Lynx should be reintroduced into Britain to control rising deer populations, a senior Oxford University ecologist has said.
By Matthew Moore
Last Updated: 3:18PM GMT 13 Feb 2009
The big cats, which were hunted to extinction in this country 500 years ago, would be the most effective way of enforcing the annual cull of 500,000 deer that experts say is necessary to protect the countryside, according to Professor David Macdonald.
The head of the university's Wildlife Conservation Research Unit said that the predators would pose no risk to humans, and has urged for dozens of the animals to be imported from eastern Europe.
East Anglia and the Highlands and Southern Uplands of Scotland would be among the prime candidates for lynx restoration, which has previously been tried in countries including France, Italy and Austria.
"As far as I am aware there has not been any recorded case of a lynx being a danger to people and they are the most practical candidates for reintroduction into the UK," Prof Macdonald said.
"There are all these deer that people are having to control and the lynx could help out. A few sheep would be killed but experience on the Continent shows that it is manageable."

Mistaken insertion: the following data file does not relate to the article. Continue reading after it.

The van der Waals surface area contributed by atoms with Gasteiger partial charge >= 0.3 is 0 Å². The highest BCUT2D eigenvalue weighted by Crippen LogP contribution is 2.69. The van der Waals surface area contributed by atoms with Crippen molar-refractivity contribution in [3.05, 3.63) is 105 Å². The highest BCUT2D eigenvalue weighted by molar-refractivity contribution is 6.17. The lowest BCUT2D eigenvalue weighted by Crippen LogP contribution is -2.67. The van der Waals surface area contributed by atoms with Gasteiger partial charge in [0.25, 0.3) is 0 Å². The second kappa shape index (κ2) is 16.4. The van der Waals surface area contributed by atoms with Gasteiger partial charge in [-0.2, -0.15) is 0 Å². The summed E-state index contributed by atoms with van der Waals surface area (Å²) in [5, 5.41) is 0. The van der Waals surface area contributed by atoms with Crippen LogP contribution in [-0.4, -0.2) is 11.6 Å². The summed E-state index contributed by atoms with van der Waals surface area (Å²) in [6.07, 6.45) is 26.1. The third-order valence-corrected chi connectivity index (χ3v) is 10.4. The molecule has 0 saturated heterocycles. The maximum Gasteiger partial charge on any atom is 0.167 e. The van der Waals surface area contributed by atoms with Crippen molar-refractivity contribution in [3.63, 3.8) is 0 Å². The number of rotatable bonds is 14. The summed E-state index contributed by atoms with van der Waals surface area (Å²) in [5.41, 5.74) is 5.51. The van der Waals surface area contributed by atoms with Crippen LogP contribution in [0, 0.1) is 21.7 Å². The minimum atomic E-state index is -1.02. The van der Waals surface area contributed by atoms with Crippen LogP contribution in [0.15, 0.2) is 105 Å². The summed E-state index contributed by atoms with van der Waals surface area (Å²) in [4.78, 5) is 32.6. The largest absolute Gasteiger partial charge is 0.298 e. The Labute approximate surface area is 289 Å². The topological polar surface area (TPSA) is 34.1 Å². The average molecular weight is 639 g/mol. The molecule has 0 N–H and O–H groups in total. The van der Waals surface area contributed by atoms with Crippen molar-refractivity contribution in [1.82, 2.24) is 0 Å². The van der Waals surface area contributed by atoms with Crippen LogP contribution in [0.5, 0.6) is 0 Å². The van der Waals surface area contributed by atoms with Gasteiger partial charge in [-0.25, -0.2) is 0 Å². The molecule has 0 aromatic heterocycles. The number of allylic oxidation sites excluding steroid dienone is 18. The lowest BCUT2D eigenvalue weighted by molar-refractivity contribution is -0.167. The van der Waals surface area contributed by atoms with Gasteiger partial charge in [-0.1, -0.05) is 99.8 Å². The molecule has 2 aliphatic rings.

There are thought to be more than two million deer in Britain, the highest level for a thousand years. Farmers blame them for eating crops, destroying woodland and threatening native bird and animal life.
The population rise is partly blamed on the lack of natural predators but Peter Watson, director of the Deer Initiative which is charged with managing the deer population, said that a lynx reintroduction would not solve the problem. Currently 350,000 deer are culled in Britain a year, mostly by shotgun.
"Despite current deer management programme the population is still increasing, so if you want to see the numbers stabilise or decline you need to do something else. But I'm not convinced that natural predators can provide the scale of culling that is necessary," he said.
"There is clearly an issue with domestic livestock and pets as well. In Switzerland, nearly 200 sheep were killed by lynx in one year."
Any lynx reintroduction scheme should first be trialed in Scotland where deer populations are highest compared to human habitation, he added.
A spokesman for Natural England was cautious about the plan.
"Lynx are also territorial and you would need some pretty large home ranges for them – if you are going to introduce up to 100 animals which is what would be needed, then only a vast tract of land would be suitable."
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